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Activity and Energy of Philip

It appears to me that to make a good beginning, and
The firmness and vigour of Philip in meeting the danger.
even to maintain enthusiasm long enough to secure a considerable measure of success, is an achievement of which many have been found capable; but to carry a purpose through to its end, and, even though fortune be adverse, to make up by cool reason for the deficiency of enthusiasm is within the power of few. From this point of view one cannot but disparage the inactivity of Attalus and the Rhodians, while regarding with admiration the royal and lofty spirit displayed by Philip, and his constancy to his purpose,—not meaning to speak in praise of his character as a whole, but simply commending the vigour with which he acted on this occasion. I make this distinction to prevent any one supposing that I contradict myself, because I recently praised Attalus and the Rhodians and found fault with Philip, whereas I am now doing the reverse.
1, 14.
This is just such a case as I referred to at the beginning of my history, when I said that it was necessary sometimes to praise, and sometimes to blame the same persons, since it frequently happens that changes of circumstances for the worse and calamities alter men's original dispositions, and frequently also changes for the better; and sometimes too it is the case that from natural temperament men are at one time inclined to what is right, at another to the reverse. And it is a variation of this sort that I think occurred to Philip in this instance. For, irritated by his defeats, and influenced in a great degree by anger and passion, he addressed himself with a kind of insane or inspired eagerness to meet the dangers of the hour; and it was in this spirit that he rose to the attack upon the Rhodians and king Attalus, and gained the successes which followed. I was induced to make these remarks, because I observe that some men, like bad runners in the stadium, abandon their purposes when close to the goal; while it is at that particular point, more than at any other, that others secure the victory over their rivals. . . .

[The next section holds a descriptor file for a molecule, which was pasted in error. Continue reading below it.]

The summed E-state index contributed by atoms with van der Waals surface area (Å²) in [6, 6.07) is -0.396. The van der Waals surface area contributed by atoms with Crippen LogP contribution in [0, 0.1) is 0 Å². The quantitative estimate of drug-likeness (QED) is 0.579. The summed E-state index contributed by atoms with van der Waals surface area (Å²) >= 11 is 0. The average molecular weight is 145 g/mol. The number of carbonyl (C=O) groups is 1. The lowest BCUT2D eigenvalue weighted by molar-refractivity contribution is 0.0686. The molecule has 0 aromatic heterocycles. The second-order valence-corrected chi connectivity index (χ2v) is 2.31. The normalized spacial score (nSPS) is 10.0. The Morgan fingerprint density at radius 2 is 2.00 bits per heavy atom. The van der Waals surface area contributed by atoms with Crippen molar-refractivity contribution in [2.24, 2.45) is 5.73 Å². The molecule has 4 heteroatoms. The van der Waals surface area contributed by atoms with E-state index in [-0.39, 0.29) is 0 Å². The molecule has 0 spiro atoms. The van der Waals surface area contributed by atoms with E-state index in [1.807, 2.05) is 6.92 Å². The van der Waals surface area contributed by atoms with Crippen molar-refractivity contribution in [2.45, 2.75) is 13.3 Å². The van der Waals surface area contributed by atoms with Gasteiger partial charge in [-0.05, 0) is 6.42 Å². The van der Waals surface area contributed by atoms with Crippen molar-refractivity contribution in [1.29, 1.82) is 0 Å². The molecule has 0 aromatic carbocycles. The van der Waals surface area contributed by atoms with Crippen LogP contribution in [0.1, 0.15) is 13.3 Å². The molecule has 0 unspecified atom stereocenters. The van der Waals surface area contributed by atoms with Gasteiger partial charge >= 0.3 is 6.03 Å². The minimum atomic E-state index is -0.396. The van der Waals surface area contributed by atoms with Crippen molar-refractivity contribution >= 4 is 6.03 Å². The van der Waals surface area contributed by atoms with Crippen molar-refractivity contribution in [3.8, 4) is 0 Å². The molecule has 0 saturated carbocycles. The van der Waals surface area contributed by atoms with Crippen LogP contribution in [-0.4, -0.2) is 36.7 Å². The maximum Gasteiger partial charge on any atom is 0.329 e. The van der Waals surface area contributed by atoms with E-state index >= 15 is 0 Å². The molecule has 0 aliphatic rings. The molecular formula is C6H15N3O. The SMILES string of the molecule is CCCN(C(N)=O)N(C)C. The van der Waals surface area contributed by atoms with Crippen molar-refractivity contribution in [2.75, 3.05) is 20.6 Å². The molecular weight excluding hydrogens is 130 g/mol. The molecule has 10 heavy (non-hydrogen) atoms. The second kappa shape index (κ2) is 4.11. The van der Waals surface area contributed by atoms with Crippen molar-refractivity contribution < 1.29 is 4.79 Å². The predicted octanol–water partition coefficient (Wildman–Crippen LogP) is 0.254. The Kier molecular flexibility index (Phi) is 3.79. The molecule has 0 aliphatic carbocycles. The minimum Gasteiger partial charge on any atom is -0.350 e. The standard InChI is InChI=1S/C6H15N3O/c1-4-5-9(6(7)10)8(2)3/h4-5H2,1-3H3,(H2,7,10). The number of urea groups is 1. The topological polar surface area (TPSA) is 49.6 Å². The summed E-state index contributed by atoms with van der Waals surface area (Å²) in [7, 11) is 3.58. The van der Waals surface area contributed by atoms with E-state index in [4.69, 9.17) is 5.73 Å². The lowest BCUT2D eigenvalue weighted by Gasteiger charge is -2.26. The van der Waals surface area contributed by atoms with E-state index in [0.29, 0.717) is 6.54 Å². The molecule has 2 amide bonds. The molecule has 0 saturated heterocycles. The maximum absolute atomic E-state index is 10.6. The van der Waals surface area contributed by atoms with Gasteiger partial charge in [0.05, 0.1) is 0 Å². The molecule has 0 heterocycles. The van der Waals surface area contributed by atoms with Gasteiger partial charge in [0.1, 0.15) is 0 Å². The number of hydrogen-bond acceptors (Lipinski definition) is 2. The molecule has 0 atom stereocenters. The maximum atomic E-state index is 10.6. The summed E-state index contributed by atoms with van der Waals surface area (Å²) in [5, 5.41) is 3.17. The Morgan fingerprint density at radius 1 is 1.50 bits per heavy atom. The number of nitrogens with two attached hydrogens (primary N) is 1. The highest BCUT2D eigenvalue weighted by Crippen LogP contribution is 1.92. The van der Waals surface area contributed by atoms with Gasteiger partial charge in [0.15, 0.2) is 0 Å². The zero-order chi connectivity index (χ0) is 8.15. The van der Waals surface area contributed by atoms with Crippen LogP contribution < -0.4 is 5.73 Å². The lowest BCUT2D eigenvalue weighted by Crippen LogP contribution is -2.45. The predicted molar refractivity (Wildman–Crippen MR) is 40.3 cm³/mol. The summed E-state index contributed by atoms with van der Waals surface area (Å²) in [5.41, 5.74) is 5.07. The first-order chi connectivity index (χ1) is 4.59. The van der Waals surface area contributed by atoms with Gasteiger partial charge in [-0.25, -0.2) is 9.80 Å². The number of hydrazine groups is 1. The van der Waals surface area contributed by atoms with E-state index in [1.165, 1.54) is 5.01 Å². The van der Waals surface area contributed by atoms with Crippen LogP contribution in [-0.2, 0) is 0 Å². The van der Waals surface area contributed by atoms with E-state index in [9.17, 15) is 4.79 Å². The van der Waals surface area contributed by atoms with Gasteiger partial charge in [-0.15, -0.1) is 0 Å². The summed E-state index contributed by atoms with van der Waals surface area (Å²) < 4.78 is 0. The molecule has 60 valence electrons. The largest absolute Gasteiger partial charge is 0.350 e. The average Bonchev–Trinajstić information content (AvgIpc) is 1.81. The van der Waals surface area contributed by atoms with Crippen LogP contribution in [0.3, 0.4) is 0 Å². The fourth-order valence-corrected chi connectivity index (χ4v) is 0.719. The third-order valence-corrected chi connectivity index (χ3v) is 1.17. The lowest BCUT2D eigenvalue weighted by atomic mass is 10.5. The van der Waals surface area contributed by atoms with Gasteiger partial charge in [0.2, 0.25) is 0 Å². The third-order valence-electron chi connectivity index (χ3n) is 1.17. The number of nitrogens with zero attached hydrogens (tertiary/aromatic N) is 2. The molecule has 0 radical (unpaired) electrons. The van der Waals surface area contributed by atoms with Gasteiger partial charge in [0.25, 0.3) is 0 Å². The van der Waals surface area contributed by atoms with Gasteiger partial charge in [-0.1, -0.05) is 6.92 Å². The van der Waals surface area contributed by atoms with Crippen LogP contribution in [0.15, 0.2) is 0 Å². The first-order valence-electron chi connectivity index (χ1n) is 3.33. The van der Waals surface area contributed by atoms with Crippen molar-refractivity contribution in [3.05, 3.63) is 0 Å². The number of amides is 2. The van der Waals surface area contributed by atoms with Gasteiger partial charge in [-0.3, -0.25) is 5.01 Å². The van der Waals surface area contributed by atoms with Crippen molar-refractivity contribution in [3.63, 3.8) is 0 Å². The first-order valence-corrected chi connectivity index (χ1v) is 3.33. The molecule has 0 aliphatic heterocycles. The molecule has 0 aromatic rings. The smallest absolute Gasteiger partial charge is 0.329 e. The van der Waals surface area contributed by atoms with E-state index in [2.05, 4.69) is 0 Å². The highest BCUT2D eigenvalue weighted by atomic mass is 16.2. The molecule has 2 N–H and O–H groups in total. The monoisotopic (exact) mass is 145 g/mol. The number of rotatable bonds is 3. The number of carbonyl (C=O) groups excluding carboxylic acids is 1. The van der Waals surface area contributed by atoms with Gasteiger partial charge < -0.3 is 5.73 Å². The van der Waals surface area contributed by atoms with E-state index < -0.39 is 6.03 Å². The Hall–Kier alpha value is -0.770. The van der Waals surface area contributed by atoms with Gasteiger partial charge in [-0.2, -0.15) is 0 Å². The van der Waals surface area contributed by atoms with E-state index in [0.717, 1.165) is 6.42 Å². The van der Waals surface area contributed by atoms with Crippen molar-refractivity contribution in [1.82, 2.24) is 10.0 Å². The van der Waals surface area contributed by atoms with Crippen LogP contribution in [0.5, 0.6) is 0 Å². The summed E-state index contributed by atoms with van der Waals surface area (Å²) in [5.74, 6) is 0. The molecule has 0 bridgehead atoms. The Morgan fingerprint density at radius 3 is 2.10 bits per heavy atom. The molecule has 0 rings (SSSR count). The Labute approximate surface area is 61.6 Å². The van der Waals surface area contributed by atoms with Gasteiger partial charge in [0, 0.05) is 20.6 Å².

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  • Commentary references to this page (2):
    • Titus Livius (Livy), Ab urbe condita libri, erklärt von M. Weissenborn, books 31-32, commentary, 31.15
    • Titus Livius (Livy), Ab urbe condita libri, erklärt von M. Weissenborn, books 31-32, commentary, 31.16
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